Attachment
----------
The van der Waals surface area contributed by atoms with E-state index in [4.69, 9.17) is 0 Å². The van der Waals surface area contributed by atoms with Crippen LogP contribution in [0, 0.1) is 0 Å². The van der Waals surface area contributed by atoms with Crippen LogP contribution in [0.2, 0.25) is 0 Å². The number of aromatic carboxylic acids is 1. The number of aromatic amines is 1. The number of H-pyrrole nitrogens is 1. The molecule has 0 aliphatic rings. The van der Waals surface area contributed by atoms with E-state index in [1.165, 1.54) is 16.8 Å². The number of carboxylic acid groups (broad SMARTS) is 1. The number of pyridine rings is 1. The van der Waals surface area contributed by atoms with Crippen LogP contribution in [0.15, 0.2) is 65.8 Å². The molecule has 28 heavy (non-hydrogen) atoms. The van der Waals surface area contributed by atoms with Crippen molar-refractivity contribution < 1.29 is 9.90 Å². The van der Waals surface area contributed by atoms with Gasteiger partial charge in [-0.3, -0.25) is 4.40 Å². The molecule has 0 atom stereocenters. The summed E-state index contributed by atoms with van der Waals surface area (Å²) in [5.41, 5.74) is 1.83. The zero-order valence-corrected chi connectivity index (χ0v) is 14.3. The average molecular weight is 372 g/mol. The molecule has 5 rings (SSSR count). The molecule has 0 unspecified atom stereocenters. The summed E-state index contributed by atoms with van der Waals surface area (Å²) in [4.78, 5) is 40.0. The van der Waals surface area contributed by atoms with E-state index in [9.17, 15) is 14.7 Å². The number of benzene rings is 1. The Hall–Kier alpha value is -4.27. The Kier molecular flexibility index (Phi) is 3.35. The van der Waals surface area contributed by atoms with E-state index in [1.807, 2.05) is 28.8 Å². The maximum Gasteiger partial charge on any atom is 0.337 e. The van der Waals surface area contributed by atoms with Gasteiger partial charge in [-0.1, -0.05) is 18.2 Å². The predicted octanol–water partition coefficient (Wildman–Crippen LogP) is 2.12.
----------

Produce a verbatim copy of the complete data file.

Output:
The van der Waals surface area contributed by atoms with E-state index in [4.69, 9.17) is 0 Å². The van der Waals surface area contributed by atoms with Crippen LogP contribution in [0, 0.1) is 0 Å². The van der Waals surface area contributed by atoms with Crippen LogP contribution in [0.2, 0.25) is 0 Å². The number of aromatic carboxylic acids is 1. The number of aromatic amines is 1. The number of H-pyrrole nitrogens is 1. The molecule has 0 aliphatic rings. The van der Waals surface area contributed by atoms with E-state index in [1.165, 1.54) is 16.8 Å². The number of carboxylic acid groups (broad SMARTS) is 1. The number of pyridine rings is 1. The van der Waals surface area contributed by atoms with Crippen LogP contribution in [0.15, 0.2) is 65.8 Å². The molecule has 28 heavy (non-hydrogen) atoms. The van der Waals surface area contributed by atoms with Crippen molar-refractivity contribution < 1.29 is 9.90 Å². The van der Waals surface area contributed by atoms with Gasteiger partial charge in [-0.3, -0.25) is 4.40 Å². The molecule has 0 atom stereocenters. The summed E-state index contributed by atoms with van der Waals surface area (Å²) in [5.41, 5.74) is 1.83. The zero-order valence-corrected chi connectivity index (χ0v) is 14.3. The average molecular weight is 372 g/mol. The molecule has 5 rings (SSSR count). The molecule has 0 unspecified atom stereocenters. The summed E-state index contributed by atoms with van der Waals surface area (Å²) in [4.78, 5) is 40.0. The van der Waals surface area contributed by atoms with E-state index in [9.17, 15) is 14.7 Å². The number of benzene rings is 1. The Hall–Kier alpha value is -4.27. The Kier molecular flexibility index (Phi) is 3.35. The van der Waals surface area contributed by atoms with E-state index in [1.807, 2.05) is 28.8 Å². The maximum Gasteiger partial charge on any atom is 0.337 e. The van der Waals surface area contributed by atoms with Gasteiger partial charge in [-0.1, -0.05) is 18.2 Å². The predicted octanol–water partition coefficient (Wildman–Crippen LogP) is 2.12.